I always debate how to deal with terms some folks might not recognize. Normally if it’s short, then I’ll put the meanings inline and keep going so I don’t break the flow. But, where a longer explanation is needed, then this is the way I deal with it. Note that this will be a “living, and growing” list.
Air America – covertly owned and operated by the Central Intelligence Agency (CIA) from 1950 to 1976. In this context, Air America flew a variety of cargo, observation, and rotary-wing (helicopter) aircraft supporting the Secret War in Laos
CAT – The Civil Air Transport was created by Claire Chennault (of Flying Tiger fame during WWII) to supply airlift to war ravaged China in 1946. The CIA bought the company in 1950. It was reorganized and renamed Air America in 1959.
Indochina – This is often referred to as French Indochina. It stems from the mid 1800s when the French colonized a large portion of the region. Although the borders have changed a little, this encompasses what is now Cambodia, Laos and Vietnam.
Pathet Lao – The Communist forces and political organization that opposed the Royal Laotian Government in Laos from the 1950s to 1975. (They won and took over the Laotian government in 1975). The Pathet Lao were also organized, trained, equipped and led by the North Vietnamese Army. China also provided them with 115,000 guns, nearly a million grenades, 170 million bullets, and trained 700+ or its military officers.
RLG – Royal Laotian Government – From 1954 to 1975, the term “Royal Laotian Government” was almost indiscriminately used to mean Laos’s government. However, this government took many forms over the years.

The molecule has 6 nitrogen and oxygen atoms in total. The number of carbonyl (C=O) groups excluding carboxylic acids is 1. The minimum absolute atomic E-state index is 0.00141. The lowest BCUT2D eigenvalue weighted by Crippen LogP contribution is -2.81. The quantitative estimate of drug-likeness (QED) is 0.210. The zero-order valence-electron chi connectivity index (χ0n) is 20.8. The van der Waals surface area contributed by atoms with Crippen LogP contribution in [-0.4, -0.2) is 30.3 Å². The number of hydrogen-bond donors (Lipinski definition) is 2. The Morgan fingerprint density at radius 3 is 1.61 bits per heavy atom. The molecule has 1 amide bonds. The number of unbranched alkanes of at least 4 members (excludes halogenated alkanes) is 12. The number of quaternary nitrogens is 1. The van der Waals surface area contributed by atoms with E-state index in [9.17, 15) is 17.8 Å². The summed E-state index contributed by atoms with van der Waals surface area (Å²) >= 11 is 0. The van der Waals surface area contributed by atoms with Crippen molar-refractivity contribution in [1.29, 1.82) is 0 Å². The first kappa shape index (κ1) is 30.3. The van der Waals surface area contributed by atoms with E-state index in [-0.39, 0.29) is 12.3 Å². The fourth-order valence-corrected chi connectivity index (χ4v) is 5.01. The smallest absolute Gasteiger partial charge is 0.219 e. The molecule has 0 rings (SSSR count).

Kong Le is probably the least understood and most misunderstood character of the Laotian Civil War. As a Captain in the Royal Laotian Army, he led a coup d’état against the Royal Laotian Government. When a counter-coup “ousted” him, he took his forces and joined with the Pathet Lao… only to flip-flopped sides, and rejoined forces with the Royal Laotian Army… all within a period of about three years.
Kong Le was born to a farmer. His father was a “Kha,” and his mother was Lao. The Kha were an ethnic minority and, at the time, considered the lowest on the “totem pole.” (Kha means slave.) Kong Le took over the “family business” when his father died… he was only six years old… or perhaps ten, depending on the source.
At 17, he joined the French Army to fight against the Viet Minh. After the French were defeated, he transferred to the Royal Lao Army. There he caught the attention of American advisors. He showed promise as a leader and was sent to Ranger school in the Philipines. He excelled at ambush and guerilla operations.
Back in Laos, Kong Le was promoted and became a leader of a “crack” Parachute Battalion. His battalion was used in an attempt to curb the Pathet Lao’s activity. The battalion was under-supplied, under-armed, and rarely paid. The United States was sending in arms, munitions supplies, and money for the Royal Lao Army. That US support should have been available to Kong Le and his troops. But corruption was rampant within the government. Military generals and government leaders were using foreign aid to line their own pockets.
Finally, Kong Le and his troops had enough. On 10 Aug 60, Kong Le let his parachute battalion into Vientiane and seized power. It was a nearly bloodless coup d’état. Only six were killed. It’s important to note that the arms Kong Le’s forces used were US weapons.
Kong Le was a “neutralist.” He wanted all foreign interference and the corruption it brought gone from Laos. He believed the ongoing Civil War was caused by foreign intervention and wanted to stop all the “infighting.”. He especially blamed the United States “aid” because of the corruption it was causing and wanted the United States out. As a Neutralist, Kong Le proclaimed: